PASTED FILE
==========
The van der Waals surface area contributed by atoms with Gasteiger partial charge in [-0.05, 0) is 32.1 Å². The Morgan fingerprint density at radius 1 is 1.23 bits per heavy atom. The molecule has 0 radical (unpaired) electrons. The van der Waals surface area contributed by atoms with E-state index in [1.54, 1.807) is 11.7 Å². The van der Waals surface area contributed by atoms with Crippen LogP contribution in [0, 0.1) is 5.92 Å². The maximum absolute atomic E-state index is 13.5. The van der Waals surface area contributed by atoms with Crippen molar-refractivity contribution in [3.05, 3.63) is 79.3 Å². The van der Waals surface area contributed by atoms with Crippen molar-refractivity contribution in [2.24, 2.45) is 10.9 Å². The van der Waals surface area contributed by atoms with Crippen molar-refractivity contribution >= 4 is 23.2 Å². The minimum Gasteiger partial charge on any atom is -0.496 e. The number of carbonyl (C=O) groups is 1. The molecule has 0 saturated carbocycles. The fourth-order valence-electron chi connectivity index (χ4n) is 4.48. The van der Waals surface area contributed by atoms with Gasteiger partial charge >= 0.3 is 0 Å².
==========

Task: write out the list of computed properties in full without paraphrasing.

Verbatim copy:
The van der Waals surface area contributed by atoms with Gasteiger partial charge in [-0.05, 0) is 32.1 Å². The Morgan fingerprint density at radius 1 is 1.23 bits per heavy atom. The molecule has 0 radical (unpaired) electrons. The van der Waals surface area contributed by atoms with E-state index in [1.54, 1.807) is 11.7 Å². The van der Waals surface area contributed by atoms with Crippen LogP contribution in [0, 0.1) is 5.92 Å². The maximum absolute atomic E-state index is 13.5. The van der Waals surface area contributed by atoms with Crippen molar-refractivity contribution in [3.05, 3.63) is 79.3 Å². The van der Waals surface area contributed by atoms with Crippen molar-refractivity contribution in [2.24, 2.45) is 10.9 Å². The van der Waals surface area contributed by atoms with Crippen molar-refractivity contribution >= 4 is 23.2 Å². The minimum Gasteiger partial charge on any atom is -0.496 e. The number of carbonyl (C=O) groups is 1. The molecule has 0 saturated carbocycles. The fourth-order valence-electron chi connectivity index (χ4n) is 4.48. The van der Waals surface area contributed by atoms with Gasteiger partial charge >= 0.3 is 0 Å².